If you are living and working in Slovenia, then you may need to access healthcare services while you’re there. The quality of the provision you receive will depend on whether you choose to access the public or the private sector. We will look at all aspects of the Slovenian healthcare system below and consider some of your options.
Public healthcare in Slovenia
Slovenia has a compulsory national scheme of health insurance (Zavod za zdravstveno zavarovanje Slovenije/ZZZS), which is organised by the Health Insurance Institute of Slovenia (HIIS) and the Ministry of Health. It is paid for out of social security contributions and the state. This compulsory health insurance system is characterised by low public funding. A significant role is played by complementary health insurance.
The national health insurance system in Slovenia covers:
- GP visits
- Emergency and outpatient hospitalisation
- Prescription medication
- Childhood healthcare
- Prenatal and maternity care
- Specialist services
However, the state system does not fully cover all aspects of healthcare. For example, it will only contribute 70% to 80% of the following:
- The non-medical part of hospital treatment (bed and food)
- Fertility treatment and abortion
- Some surgeries (such as organ transplants)
The World Health Organisation (WHO) reports that Slovenia’s average life expectancy is above that of the EU. Life expectancy at birth was 80.9 years in 2015, almost five years longer than in 2000. However, the WHO says that these extra years of life are not always spent in good health, and healthy ‘life years’ are below the EU average.
The gains are primarily the result of a consistent reduction in premature deaths from cardiovascular diseases and cancer. However, these continue to be the leading causes of death. Over 3/4 of female deaths and 2/3 of male deaths can be attributed to either cardiovascular diseases or cancer. The mortality rates from both these diseases have fallen since 2000, but they remain above the EU average. They are among the worst in Europe for men.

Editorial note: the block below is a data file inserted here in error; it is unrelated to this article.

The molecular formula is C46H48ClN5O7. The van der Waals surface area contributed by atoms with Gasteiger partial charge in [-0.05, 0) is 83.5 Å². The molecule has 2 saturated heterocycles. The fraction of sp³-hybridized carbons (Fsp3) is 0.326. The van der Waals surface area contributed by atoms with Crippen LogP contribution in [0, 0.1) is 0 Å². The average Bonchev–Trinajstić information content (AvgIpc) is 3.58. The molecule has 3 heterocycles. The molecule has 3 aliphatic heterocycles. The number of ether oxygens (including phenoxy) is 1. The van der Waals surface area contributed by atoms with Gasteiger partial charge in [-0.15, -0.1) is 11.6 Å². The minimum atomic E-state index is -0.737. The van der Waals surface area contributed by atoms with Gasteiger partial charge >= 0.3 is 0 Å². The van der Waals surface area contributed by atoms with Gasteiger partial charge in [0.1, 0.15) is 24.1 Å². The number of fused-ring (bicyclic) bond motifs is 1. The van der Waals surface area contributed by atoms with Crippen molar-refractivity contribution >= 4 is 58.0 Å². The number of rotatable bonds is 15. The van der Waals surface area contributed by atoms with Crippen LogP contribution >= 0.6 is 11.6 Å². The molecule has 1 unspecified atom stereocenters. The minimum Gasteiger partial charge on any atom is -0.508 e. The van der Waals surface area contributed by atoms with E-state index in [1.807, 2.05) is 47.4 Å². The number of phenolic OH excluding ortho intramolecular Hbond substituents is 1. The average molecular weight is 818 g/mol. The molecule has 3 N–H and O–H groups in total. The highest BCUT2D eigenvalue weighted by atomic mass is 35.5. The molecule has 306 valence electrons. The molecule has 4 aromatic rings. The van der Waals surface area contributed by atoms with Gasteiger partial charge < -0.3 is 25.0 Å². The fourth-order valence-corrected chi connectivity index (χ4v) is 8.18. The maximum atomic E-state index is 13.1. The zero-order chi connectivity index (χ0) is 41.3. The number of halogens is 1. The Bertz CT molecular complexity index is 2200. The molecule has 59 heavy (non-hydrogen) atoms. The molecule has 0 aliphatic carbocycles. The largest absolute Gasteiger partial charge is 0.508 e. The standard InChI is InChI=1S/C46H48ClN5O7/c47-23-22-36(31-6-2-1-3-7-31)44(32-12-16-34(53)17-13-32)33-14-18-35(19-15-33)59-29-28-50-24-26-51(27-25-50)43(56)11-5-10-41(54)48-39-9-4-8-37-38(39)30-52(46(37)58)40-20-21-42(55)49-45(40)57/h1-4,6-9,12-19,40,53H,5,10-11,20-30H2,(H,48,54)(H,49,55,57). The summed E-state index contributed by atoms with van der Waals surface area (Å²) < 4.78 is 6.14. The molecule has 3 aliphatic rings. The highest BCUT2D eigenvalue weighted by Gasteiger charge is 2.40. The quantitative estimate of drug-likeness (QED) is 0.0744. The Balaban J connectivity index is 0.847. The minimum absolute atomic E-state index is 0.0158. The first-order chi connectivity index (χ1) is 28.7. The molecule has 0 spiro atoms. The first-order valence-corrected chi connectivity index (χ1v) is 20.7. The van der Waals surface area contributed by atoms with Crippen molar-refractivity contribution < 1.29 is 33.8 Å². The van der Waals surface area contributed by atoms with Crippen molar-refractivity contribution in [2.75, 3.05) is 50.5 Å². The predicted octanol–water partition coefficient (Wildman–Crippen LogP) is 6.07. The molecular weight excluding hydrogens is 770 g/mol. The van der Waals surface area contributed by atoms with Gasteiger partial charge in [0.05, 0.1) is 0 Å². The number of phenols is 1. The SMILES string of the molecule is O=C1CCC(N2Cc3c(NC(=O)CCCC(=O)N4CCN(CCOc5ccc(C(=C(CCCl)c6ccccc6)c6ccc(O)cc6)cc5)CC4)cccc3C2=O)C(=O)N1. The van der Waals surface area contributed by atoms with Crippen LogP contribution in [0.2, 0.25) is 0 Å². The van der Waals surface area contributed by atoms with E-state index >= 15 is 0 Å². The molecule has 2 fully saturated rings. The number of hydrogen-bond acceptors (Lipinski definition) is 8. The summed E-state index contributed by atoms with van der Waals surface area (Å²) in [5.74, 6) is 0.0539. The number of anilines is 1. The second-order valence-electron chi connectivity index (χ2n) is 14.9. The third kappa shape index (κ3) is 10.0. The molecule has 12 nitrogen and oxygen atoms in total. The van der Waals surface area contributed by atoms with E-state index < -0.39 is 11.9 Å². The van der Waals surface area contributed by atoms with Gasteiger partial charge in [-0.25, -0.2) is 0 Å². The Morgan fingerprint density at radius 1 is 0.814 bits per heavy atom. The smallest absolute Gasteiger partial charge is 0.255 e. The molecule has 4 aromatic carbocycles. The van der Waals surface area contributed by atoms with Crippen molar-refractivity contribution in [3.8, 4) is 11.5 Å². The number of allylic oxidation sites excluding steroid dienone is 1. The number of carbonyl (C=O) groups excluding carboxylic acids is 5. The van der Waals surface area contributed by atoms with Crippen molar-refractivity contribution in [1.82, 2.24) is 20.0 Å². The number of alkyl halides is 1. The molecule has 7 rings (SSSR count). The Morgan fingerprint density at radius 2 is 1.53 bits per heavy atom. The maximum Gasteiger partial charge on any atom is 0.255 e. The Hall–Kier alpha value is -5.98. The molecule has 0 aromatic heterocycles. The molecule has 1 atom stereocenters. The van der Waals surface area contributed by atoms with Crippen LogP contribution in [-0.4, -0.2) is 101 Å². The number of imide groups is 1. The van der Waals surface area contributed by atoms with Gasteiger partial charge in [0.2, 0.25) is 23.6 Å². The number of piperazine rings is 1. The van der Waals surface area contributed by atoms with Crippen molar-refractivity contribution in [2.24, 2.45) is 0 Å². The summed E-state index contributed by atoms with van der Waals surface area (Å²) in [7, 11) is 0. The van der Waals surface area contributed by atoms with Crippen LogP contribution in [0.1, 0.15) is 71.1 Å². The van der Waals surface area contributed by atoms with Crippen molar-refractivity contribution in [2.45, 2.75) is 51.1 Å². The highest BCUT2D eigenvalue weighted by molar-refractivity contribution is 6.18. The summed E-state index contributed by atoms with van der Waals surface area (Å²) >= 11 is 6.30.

Slovenian public healthcare is in need of reform. In 2016, the government adopted the National Health Plan 2016–25. They launched a number of initiatives, such as seeking to strengthen primary care and provide greater access to comprehensive and quality treatment. The WHO reports that it aims to do this via improved integration of care and a more adequate professional skill-mix across care levels. This is in part to allow the healthcare sector to respond to the changing needs of an increasingly ageing population.
Thus, Slovenian public healthcare has experienced reform proposals over the last decade, but these have often been subject to delay or outright failure.
Health financing is described by the WHO as a difficult policy area. It is hoped that the adoption of the new National Health Plan (NHP) 2016–25 will help to resolve these issues with healthcare reform.
In 2015, Slovenia had the second highest per capita health spending among the newer member states, at €2039 per head on healthcare, compared to the EU average of €2797. This equals 8.5% of GDP, which is also below the EU average of 9.9%. Nonetheless, despite this, the share of public expenditure on health (71.1%) was 7% below the EU average (78.7%) in 2015.